In Centesimus Annus, Pope John Paul II wrote, “besides the earth, man’s principal resource is man himself.” He goes on to emphasize the importance of human knowledge, intelligence, and virtue for human flourishing. In economic terms this idea is known as human capital. While affirming this truth, Ender’s Game challenges viewers to consider precisely what they might mean, demonstrating in the characters of Colonel Graff (Harrison Ford) and Ender Wiggen (Asa Butterfield) that the specifics of one’s definition makes all the difference. (more…)
Is the morality of an act solely based on the intentions of the person acting? Moviegoers may get some insight into this question when Ender’s Game is released in theaters Nov. 1.
Orson Scott Card’s classic Ender’s Game book series began in 1985 with its most well known first installment, winning the Nebula and Hugo Awards for best science fiction novel. The book tells the story of an alien invasion, where the world’s population prepares for an imminent second attack by training as many specialized soldiers as possible. Most of these special soldiers are children, honing their skills on an orbiting space station in zero gravity simulations called “Battle School.” Ender is a potentially gifted future commander, selectively bred by the International Fleet, the organization combating the alien force. The book follows Ender’s journey through the beginning of Battle School.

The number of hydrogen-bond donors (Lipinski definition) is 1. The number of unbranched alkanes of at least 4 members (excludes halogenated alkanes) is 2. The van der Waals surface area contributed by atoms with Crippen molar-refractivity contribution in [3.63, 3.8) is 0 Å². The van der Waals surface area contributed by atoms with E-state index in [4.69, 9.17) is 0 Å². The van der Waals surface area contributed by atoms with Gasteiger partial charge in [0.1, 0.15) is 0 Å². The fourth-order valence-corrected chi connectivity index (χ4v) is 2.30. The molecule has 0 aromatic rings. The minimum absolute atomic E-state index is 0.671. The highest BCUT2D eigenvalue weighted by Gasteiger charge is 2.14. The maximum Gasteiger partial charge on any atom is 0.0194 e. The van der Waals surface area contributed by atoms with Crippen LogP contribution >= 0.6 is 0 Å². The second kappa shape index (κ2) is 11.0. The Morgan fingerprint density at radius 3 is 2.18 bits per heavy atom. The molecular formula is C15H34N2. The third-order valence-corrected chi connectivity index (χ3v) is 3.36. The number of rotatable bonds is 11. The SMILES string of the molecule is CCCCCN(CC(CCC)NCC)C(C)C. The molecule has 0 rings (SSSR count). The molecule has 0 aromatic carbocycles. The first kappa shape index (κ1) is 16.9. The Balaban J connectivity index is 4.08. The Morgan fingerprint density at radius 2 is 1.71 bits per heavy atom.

In an interesting essay on Ender as a killer from the International Review of Science Fiction, John Kessel concludes that Ender is far too innocent for someone who commits murder and violent acts in the book (warning: this essay contains many spoilers if you have not read the book). John makes some good points, illustrating the expertise of Card in encouraging the reader to root for the “innocent killer.” The book’s story is even more potent when you add the fact that Ender is abused during most of his life, partly because he is a third child when couples are only allowed to have two. Does the reader root for the “murdering savior,” or is Card content in saying that committing immoral deeds in ignorance is acceptable? These questions and more are addressed in the rest of the Ender series.
…when you write without deliberately expressing moral teachings, the morals that show up are the ones you actually live by. The beliefs that you don’t even think to question, that you don’t even notice– those will show up. And that tells much more truth about what you believe than your deliberate moral machinations.